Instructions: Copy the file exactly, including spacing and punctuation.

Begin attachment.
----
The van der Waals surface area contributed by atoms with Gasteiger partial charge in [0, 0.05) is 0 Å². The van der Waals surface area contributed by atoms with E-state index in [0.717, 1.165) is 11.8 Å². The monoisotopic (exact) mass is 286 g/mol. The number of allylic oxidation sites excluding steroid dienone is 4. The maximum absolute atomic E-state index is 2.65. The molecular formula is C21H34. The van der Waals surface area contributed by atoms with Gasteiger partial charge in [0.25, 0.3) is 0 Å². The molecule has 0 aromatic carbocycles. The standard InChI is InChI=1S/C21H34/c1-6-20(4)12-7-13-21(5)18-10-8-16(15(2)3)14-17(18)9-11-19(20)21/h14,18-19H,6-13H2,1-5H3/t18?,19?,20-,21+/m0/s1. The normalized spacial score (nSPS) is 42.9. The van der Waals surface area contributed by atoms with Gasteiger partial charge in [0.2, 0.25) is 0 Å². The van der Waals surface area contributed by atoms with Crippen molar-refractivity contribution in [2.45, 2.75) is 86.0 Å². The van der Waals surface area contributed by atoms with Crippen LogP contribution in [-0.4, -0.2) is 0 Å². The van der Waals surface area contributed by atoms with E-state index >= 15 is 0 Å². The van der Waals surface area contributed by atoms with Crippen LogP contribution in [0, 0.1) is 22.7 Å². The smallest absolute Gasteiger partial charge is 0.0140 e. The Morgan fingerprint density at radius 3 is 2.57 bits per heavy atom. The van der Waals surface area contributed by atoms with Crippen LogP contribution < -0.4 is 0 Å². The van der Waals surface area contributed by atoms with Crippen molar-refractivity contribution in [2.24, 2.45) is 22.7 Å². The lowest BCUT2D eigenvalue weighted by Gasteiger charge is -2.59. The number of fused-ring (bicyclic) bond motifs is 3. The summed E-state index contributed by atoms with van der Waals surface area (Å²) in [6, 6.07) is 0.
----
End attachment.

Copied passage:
The van der Waals surface area contributed by atoms with Gasteiger partial charge in [0, 0.05) is 0 Å². The van der Waals surface area contributed by atoms with E-state index in [0.717, 1.165) is 11.8 Å². The monoisotopic (exact) mass is 286 g/mol. The number of allylic oxidation sites excluding steroid dienone is 4. The maximum absolute atomic E-state index is 2.65. The molecular formula is C21H34. The van der Waals surface area contributed by atoms with Gasteiger partial charge in [0.25, 0.3) is 0 Å². The molecule has 0 aromatic carbocycles. The standard InChI is InChI=1S/C21H34/c1-6-20(4)12-7-13-21(5)18-10-8-16(15(2)3)14-17(18)9-11-19(20)21/h14,18-19H,6-13H2,1-5H3/t18?,19?,20-,21+/m0/s1. The normalized spacial score (nSPS) is 42.9. The van der Waals surface area contributed by atoms with Gasteiger partial charge in [0.2, 0.25) is 0 Å². The van der Waals surface area contributed by atoms with Crippen molar-refractivity contribution in [2.45, 2.75) is 86.0 Å². The van der Waals surface area contributed by atoms with Crippen LogP contribution in [-0.4, -0.2) is 0 Å². The van der Waals surface area contributed by atoms with E-state index >= 15 is 0 Å². The van der Waals surface area contributed by atoms with Crippen LogP contribution in [0, 0.1) is 22.7 Å². The smallest absolute Gasteiger partial charge is 0.0140 e. The Morgan fingerprint density at radius 3 is 2.57 bits per heavy atom. The van der Waals surface area contributed by atoms with Crippen LogP contribution < -0.4 is 0 Å². The van der Waals surface area contributed by atoms with Crippen molar-refractivity contribution in [2.24, 2.45) is 22.7 Å². The lowest BCUT2D eigenvalue weighted by Gasteiger charge is -2.59. The number of fused-ring (bicyclic) bond motifs is 3. The summed E-state index contributed by atoms with van der Waals surface area (Å²) in [6, 6.07) is 0.